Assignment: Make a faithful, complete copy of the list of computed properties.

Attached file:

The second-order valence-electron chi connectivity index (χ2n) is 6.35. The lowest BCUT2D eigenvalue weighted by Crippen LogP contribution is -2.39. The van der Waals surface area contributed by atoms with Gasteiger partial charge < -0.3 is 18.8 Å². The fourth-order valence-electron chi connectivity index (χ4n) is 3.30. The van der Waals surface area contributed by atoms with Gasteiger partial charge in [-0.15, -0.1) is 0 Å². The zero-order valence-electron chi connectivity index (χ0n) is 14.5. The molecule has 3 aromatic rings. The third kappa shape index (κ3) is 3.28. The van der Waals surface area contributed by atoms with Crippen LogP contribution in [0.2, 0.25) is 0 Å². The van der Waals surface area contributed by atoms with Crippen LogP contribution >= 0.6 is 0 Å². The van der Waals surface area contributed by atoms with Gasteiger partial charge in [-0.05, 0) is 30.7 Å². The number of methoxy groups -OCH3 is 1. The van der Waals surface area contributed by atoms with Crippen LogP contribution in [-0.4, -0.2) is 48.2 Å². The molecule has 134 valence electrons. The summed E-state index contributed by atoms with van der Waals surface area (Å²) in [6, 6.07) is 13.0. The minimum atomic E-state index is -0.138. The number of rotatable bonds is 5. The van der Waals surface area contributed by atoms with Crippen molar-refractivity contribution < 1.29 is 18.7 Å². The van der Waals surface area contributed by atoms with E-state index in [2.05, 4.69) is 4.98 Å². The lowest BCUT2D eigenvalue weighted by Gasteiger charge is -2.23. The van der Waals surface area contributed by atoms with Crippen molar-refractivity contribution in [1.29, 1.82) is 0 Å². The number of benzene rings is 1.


The second-order valence-electron chi connectivity index (χ2n) is 6.35. The lowest BCUT2D eigenvalue weighted by Crippen LogP contribution is -2.39. The van der Waals surface area contributed by atoms with Gasteiger partial charge < -0.3 is 18.8 Å². The fourth-order valence-electron chi connectivity index (χ4n) is 3.30. The van der Waals surface area contributed by atoms with Gasteiger partial charge in [-0.15, -0.1) is 0 Å². The zero-order valence-electron chi connectivity index (χ0n) is 14.5. The molecule has 3 aromatic rings. The third kappa shape index (κ3) is 3.28. The van der Waals surface area contributed by atoms with Crippen LogP contribution in [0.2, 0.25) is 0 Å². The van der Waals surface area contributed by atoms with Crippen LogP contribution >= 0.6 is 0 Å². The van der Waals surface area contributed by atoms with Gasteiger partial charge in [-0.05, 0) is 30.7 Å². The number of methoxy groups -OCH3 is 1. The van der Waals surface area contributed by atoms with Crippen LogP contribution in [-0.4, -0.2) is 48.2 Å². The molecule has 134 valence electrons. The summed E-state index contributed by atoms with van der Waals surface area (Å²) in [6, 6.07) is 13.0. The minimum atomic E-state index is -0.138. The number of rotatable bonds is 5. The van der Waals surface area contributed by atoms with Crippen molar-refractivity contribution < 1.29 is 18.7 Å². The van der Waals surface area contributed by atoms with E-state index in [2.05, 4.69) is 4.98 Å². The lowest BCUT2D eigenvalue weighted by Gasteiger charge is -2.23. The van der Waals surface area contributed by atoms with Crippen molar-refractivity contribution in [1.29, 1.82) is 0 Å². The number of benzene rings is 1.